What is a Big Block Chevy Engine?
"Big block" is the term used to describe the large displacement V8 engines that were developed in the USA during the 1950's and 1960's. As American automobiles grew in size and weight following the Second World War the engines powering them had to keep pace. Chevrolet had introduced their popular small block V8 in 1955 but needed something larger to power their medium duty trucks and the heavier cars that were on the drawing board. The decision was made by Chevrolet to develop an all-new design for large-displacement use. This engine family had two generations, the "W" series, and the Mark IV series., being this design, the one used on First Generation Chevy Camaros.
Development of the second generation big-block started with the so-called Mystery Motor used in Chevrolet's 1963 Daytona 500 record-setting stock cars. This "secret" engine was a substantially modified form of the "W" engine, and was subsequently released for production use in mid-1965 as the Mark IV, referred to in sales literature as the "Turbo-Jet V8."
Where the Mark IV differed from the "W" engine was in the placement of the valves and the shape of the combustion chambers. Gone was the chamber-in-block design of the "W" (which caused the power curve to drastically sag above 6500 RPM), and in its place was a more conventional wedge chamber in the cylinder head, which was now attached to a conventional 90 degree deck. The valves continued to use the displaced arrangement of the "W" engine, but were also inclined so that they would open away from the combustion chamber and cylinder walls, a design feature made possible by Chevrolet's stud mounted rocker arms. This alteration in valve placement resulted in a significant improvement in high RPM volumetric efficiency and resulted in a substantial increase in power output at racing speeds. Owing to the appearance of the compound angularity of the valves, the automotive press dubbed the engine the "porcupine" design.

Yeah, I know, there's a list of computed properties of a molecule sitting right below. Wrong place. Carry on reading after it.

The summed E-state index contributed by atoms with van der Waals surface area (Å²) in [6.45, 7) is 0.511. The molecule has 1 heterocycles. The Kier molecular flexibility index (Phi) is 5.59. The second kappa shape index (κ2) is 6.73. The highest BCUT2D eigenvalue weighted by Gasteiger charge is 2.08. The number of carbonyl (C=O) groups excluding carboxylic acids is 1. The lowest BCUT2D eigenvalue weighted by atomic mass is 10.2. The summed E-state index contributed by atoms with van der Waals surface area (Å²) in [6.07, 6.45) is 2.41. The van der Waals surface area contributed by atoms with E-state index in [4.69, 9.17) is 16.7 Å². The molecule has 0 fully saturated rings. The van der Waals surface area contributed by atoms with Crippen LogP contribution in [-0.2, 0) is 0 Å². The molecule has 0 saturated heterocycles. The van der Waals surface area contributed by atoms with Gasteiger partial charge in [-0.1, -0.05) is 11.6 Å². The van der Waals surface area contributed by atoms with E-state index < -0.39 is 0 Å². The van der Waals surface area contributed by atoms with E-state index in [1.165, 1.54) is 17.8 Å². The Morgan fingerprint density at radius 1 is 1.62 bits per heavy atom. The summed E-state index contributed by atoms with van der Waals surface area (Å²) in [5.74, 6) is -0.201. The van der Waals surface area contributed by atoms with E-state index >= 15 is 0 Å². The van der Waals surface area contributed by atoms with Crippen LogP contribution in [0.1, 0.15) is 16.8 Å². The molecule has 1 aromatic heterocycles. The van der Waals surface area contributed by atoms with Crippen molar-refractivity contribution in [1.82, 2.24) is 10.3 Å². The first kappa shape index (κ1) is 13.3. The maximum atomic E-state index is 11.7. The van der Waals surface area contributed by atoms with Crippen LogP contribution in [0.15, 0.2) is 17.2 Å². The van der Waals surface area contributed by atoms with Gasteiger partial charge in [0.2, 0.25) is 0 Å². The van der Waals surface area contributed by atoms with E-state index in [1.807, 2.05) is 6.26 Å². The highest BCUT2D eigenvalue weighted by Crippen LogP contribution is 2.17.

As part of the head redesign, the spark plugs were relocated so that they entered the combustion chamber at an angle relative the cylinder centerline, rather than the straight in relationship of the "W" engine. This too helped high RPM performance. Due to the new spark plug angle, the clearance provided by the distinctive scalloped valve covers of the "W" model was no longer needed, and wide, rectangular covers were used.
In all forms (except the ZL-1 Can-Am model) the "rat motor," as it was later nicknamed (the small-block engine being a "mouse motor"), was slightly heavier than the "W" model, with a dry weight of about 685 pounds (310.7 kg). Aside from the new cylinder head design and the reversion to a conventional 90 degree cylinder head deck angle, the Mark IV shared many dimensional and mechanical design similarities with the "W" engine. The cylinder block, although more s ubstantial in all respects, used the same cylinder bore centers and main bearing dimensions as the older engine (in fact, the shorter stroke 348 and 409 crankshafts could be installed without modification). Like its predecessor, the Mark IV used crowned pistons, which were castings for conventional models and impact extruded (forged), solid skirt types in high performance applications.
Also retained from the "W" design were the race-proven Moraine M400 aluminum bearings first used in the 409, as well as the highly efficient "side oiling" lubrication system, which assured maximum oil flow to the main and connecting rod bearings at all times. These features, along with the robust crankcase design, sturdy forged steel crankshaft and massive four bolt main bearing caps used in the high performance versions, resulted in what many have considered to be the most rugged and reliable large displacement automotive V8 engine design of all time.
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